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Talk:cpp/language/new

From cppreference.com

[edit] Duplication and constants

Two issues:

  • The table on this page is confusing: rows 1 and 2 are identical, as are 3 and 4. Is there anything on this page that makes some distinction between e.g. 1 and 2?
  • Saying that you can only allocate arrays of compile-time constant integer length probably isn't right; maybe what was meant was that for expressions like new int[n][42], all but the first index must be constant?
--Nate 13:22, 22 June 2012 (PDT)
1) There were parentheses missing in (2) and (4) versions.
2) Yes. I've removed that statement for now.
-- P12 05:34, 23 June 2012 (PDT)

89.228.158.105 08:29, 27 October 2012 (PDT) "If array_n is present, an array of array_n objects is initialized, passing init_params as parameters to the constructor of each object or invoking default constructor if init_params are not present."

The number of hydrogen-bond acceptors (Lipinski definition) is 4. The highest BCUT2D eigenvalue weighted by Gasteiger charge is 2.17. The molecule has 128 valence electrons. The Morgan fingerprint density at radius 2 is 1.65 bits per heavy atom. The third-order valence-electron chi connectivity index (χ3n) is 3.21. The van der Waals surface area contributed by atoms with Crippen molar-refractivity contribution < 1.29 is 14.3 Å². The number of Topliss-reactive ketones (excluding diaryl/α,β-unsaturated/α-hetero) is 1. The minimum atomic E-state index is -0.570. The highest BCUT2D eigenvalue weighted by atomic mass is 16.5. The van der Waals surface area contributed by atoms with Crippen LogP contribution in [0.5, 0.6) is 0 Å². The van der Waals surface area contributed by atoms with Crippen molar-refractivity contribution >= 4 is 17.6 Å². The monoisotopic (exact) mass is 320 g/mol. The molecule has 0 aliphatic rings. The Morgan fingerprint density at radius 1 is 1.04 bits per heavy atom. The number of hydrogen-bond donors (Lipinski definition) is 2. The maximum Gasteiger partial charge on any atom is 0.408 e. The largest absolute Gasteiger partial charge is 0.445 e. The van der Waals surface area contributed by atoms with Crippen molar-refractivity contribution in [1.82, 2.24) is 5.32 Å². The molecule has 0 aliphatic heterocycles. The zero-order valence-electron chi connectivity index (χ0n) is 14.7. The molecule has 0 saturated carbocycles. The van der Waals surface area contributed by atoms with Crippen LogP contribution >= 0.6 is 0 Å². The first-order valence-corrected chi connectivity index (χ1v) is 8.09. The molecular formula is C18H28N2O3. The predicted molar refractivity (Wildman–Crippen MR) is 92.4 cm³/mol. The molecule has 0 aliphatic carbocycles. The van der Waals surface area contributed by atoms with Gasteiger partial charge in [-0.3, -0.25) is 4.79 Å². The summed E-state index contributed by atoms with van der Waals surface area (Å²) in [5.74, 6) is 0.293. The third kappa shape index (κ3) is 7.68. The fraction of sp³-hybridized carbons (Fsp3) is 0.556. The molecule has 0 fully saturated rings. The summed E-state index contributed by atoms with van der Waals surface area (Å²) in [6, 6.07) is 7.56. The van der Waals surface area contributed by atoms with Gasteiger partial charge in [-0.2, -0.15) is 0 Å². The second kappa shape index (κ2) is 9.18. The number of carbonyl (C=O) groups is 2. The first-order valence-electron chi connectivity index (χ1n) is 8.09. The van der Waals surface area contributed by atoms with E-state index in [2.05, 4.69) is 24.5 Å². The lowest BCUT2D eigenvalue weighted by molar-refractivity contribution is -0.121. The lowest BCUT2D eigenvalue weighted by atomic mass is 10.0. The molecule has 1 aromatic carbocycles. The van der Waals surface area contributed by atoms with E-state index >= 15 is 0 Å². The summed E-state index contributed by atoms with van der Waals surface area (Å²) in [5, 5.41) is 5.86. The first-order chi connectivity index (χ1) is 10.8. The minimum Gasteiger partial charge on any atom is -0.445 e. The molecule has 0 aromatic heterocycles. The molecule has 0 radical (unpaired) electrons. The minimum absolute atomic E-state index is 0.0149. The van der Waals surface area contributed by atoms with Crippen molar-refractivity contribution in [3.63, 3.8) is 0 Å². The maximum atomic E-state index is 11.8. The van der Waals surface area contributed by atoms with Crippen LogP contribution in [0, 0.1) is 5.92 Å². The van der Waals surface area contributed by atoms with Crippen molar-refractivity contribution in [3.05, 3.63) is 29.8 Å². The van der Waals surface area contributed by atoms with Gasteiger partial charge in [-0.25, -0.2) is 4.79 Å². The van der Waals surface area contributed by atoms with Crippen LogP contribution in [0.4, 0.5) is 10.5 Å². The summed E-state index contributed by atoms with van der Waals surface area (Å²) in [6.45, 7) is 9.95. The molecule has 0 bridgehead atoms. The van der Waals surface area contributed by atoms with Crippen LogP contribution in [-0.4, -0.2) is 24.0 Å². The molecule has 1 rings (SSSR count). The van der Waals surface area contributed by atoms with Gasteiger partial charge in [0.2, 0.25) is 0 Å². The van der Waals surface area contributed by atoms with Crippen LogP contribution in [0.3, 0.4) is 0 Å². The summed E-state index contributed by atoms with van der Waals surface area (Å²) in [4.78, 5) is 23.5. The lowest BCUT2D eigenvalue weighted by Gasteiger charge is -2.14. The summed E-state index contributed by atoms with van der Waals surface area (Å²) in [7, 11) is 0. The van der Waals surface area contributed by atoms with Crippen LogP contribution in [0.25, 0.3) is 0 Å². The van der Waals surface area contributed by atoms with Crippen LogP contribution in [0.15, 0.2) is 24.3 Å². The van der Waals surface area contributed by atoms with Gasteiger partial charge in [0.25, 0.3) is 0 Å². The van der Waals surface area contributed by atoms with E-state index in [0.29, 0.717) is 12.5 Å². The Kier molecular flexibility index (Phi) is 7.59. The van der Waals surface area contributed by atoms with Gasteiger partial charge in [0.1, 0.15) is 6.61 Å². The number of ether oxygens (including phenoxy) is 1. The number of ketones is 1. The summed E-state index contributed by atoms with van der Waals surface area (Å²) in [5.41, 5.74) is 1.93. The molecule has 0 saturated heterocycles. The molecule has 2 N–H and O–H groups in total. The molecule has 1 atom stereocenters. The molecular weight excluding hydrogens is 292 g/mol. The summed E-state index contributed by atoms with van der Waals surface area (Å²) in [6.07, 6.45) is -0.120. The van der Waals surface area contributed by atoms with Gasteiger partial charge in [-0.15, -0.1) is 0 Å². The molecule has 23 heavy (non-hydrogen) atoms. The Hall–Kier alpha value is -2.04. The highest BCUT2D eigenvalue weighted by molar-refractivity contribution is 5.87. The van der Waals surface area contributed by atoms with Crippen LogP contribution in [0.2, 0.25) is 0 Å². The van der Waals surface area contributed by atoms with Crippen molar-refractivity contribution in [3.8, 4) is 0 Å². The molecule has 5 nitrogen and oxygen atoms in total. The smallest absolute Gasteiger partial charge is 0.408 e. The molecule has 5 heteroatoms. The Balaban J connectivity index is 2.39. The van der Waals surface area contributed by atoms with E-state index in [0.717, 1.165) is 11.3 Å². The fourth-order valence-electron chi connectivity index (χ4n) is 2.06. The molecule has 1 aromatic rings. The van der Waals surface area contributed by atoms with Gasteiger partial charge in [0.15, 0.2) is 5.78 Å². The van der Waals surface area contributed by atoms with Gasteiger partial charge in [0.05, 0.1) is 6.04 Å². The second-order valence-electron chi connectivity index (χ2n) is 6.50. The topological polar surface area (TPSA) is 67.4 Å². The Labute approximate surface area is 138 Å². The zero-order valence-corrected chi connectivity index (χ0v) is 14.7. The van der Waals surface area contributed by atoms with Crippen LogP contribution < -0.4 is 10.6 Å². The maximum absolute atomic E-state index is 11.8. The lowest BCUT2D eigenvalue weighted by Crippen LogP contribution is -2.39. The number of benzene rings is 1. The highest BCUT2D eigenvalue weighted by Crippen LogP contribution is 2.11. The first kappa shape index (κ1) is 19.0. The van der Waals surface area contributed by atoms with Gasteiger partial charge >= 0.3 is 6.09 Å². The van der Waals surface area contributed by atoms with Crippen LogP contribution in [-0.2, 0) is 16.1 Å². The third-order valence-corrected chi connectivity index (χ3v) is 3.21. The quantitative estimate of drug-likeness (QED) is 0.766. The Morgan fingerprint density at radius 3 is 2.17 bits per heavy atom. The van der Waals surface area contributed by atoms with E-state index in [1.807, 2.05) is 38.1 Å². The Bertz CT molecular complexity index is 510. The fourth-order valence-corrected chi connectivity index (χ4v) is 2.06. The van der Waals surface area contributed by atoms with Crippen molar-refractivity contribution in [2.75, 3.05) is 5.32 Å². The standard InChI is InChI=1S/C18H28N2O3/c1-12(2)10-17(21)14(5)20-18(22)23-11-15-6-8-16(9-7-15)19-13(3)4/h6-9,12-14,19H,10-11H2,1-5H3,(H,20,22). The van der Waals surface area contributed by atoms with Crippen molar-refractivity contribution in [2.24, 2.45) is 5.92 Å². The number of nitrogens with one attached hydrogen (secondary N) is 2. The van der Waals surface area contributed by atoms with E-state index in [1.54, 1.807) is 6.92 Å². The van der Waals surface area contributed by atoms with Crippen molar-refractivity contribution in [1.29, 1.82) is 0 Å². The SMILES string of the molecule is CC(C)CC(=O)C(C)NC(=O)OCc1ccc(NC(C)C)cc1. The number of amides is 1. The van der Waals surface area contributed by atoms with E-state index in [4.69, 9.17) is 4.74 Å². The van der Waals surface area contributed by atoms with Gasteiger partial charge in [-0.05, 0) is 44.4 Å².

like int* int_array = new int[12](1); ? this is not allowed.

Indeed. The standard is quite unclear though - it doesn't say that initialization of an array in such a way is forbidden. The syntax definition apparently allows it. P12 11:47, 27 October 2012 (PDT)
Is there any compiler supporting it?
89.228.158.105 13:23, 4 November 2012 (PST)
int* int_array = new int[12](1); is ill-formed, no compiler should support it. The allowed syntax for array initialization in a new-expression would be the old int* int_array = new int[12](); and the new int* int_array = new int[12]{1};, int* int_array = new int[12]{1,2,3};, etc, supported by clang and gcc for example. See §5.3.4[expr.new]/15 which sends off to §8.5[dcl.init]/16, which says, for this particular case, "if the destination type is an array, the program is ill-formed" --Cubbi 22:14, 4 November 2012 (PST)